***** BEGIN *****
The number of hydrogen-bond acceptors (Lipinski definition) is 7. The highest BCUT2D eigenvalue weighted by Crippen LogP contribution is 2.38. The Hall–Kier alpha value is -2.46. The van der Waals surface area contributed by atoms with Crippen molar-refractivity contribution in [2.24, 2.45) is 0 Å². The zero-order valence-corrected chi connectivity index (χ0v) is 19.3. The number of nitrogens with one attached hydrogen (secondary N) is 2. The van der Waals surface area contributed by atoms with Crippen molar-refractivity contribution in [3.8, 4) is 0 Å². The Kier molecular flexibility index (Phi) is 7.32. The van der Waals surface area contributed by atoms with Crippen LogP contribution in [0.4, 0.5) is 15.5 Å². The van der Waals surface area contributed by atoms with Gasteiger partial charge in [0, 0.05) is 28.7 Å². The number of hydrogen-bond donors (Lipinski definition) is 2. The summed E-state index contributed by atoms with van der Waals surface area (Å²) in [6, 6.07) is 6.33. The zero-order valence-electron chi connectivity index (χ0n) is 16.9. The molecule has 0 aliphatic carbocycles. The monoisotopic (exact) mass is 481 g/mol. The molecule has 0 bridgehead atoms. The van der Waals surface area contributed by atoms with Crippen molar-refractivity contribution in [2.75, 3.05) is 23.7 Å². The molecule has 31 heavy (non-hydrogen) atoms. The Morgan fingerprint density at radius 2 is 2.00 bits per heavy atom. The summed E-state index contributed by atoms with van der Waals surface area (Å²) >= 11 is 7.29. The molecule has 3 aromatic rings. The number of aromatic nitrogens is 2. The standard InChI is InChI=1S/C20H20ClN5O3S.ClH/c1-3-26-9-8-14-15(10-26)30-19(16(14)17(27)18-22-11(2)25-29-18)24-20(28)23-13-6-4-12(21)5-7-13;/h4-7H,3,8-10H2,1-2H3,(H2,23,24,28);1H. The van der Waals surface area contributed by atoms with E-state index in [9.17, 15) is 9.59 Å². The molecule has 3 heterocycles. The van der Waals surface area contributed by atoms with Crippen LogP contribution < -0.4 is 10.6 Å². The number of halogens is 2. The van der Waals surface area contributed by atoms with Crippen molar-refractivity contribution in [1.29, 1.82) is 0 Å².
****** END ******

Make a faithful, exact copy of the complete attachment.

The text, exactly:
The number of hydrogen-bond acceptors (Lipinski definition) is 7. The highest BCUT2D eigenvalue weighted by Crippen LogP contribution is 2.38. The Hall–Kier alpha value is -2.46. The van der Waals surface area contributed by atoms with Crippen molar-refractivity contribution in [2.24, 2.45) is 0 Å². The zero-order valence-corrected chi connectivity index (χ0v) is 19.3. The number of nitrogens with one attached hydrogen (secondary N) is 2. The van der Waals surface area contributed by atoms with Crippen molar-refractivity contribution in [3.8, 4) is 0 Å². The Kier molecular flexibility index (Phi) is 7.32. The van der Waals surface area contributed by atoms with Crippen LogP contribution in [0.4, 0.5) is 15.5 Å². The van der Waals surface area contributed by atoms with Gasteiger partial charge in [0, 0.05) is 28.7 Å². The number of hydrogen-bond donors (Lipinski definition) is 2. The summed E-state index contributed by atoms with van der Waals surface area (Å²) in [6, 6.07) is 6.33. The zero-order valence-electron chi connectivity index (χ0n) is 16.9. The molecule has 0 aliphatic carbocycles. The monoisotopic (exact) mass is 481 g/mol. The molecule has 0 bridgehead atoms. The van der Waals surface area contributed by atoms with Crippen molar-refractivity contribution in [2.75, 3.05) is 23.7 Å². The molecule has 31 heavy (non-hydrogen) atoms. The Morgan fingerprint density at radius 2 is 2.00 bits per heavy atom. The summed E-state index contributed by atoms with van der Waals surface area (Å²) >= 11 is 7.29. The molecule has 3 aromatic rings. The number of aromatic nitrogens is 2. The standard InChI is InChI=1S/C20H20ClN5O3S.ClH/c1-3-26-9-8-14-15(10-26)30-19(16(14)17(27)18-22-11(2)25-29-18)24-20(28)23-13-6-4-12(21)5-7-13;/h4-7H,3,8-10H2,1-2H3,(H2,23,24,28);1H. The van der Waals surface area contributed by atoms with E-state index in [9.17, 15) is 9.59 Å². The molecule has 3 heterocycles. The van der Waals surface area contributed by atoms with Crippen LogP contribution < -0.4 is 10.6 Å². The number of halogens is 2. The van der Waals surface area contributed by atoms with Crippen molar-refractivity contribution in [1.29, 1.82) is 0 Å².